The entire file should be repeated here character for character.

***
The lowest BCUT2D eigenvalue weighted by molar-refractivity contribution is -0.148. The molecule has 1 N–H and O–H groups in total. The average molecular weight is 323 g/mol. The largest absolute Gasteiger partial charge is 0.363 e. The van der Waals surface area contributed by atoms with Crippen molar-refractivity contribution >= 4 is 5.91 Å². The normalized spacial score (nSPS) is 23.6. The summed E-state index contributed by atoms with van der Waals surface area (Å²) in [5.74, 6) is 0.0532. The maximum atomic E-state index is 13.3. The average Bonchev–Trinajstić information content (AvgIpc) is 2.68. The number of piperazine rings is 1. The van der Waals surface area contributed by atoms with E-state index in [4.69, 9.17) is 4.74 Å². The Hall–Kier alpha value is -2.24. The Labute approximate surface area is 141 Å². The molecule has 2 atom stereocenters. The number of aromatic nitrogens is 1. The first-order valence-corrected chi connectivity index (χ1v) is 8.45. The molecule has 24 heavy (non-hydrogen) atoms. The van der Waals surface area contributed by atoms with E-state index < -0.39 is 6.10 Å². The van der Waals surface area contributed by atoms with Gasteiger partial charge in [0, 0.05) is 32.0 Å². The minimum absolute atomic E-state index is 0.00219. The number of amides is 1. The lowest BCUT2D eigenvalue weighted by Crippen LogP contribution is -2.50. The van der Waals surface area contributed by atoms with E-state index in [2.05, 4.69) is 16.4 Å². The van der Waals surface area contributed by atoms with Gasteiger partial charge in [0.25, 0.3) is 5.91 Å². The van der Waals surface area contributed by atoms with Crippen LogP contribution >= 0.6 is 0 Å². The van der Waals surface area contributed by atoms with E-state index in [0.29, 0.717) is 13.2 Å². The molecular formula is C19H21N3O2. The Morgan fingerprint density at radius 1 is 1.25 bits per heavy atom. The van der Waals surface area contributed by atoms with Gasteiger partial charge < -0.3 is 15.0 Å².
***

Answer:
The lowest BCUT2D eigenvalue weighted by molar-refractivity contribution is -0.148. The molecule has 1 N–H and O–H groups in total. The average molecular weight is 323 g/mol. The largest absolute Gasteiger partial charge is 0.363 e. The van der Waals surface area contributed by atoms with Crippen molar-refractivity contribution >= 4 is 5.91 Å². The normalized spacial score (nSPS) is 23.6. The summed E-state index contributed by atoms with van der Waals surface area (Å²) in [5.74, 6) is 0.0532. The maximum atomic E-state index is 13.3. The average Bonchev–Trinajstić information content (AvgIpc) is 2.68. The number of piperazine rings is 1. The van der Waals surface area contributed by atoms with E-state index in [4.69, 9.17) is 4.74 Å². The Hall–Kier alpha value is -2.24. The Labute approximate surface area is 141 Å². The molecule has 2 atom stereocenters. The number of aromatic nitrogens is 1. The first-order valence-corrected chi connectivity index (χ1v) is 8.45. The molecule has 24 heavy (non-hydrogen) atoms. The van der Waals surface area contributed by atoms with E-state index < -0.39 is 6.10 Å². The van der Waals surface area contributed by atoms with Gasteiger partial charge in [0, 0.05) is 32.0 Å². The minimum absolute atomic E-state index is 0.00219. The number of amides is 1. The lowest BCUT2D eigenvalue weighted by Crippen LogP contribution is -2.50. The van der Waals surface area contributed by atoms with E-state index in [2.05, 4.69) is 16.4 Å². The van der Waals surface area contributed by atoms with Gasteiger partial charge in [0.25, 0.3) is 5.91 Å². The van der Waals surface area contributed by atoms with Crippen LogP contribution >= 0.6 is 0 Å². The van der Waals surface area contributed by atoms with E-state index in [0.29, 0.717) is 13.2 Å². The molecular formula is C19H21N3O2. The Morgan fingerprint density at radius 1 is 1.25 bits per heavy atom. The van der Waals surface area contributed by atoms with Gasteiger partial charge < -0.3 is 15.0 Å².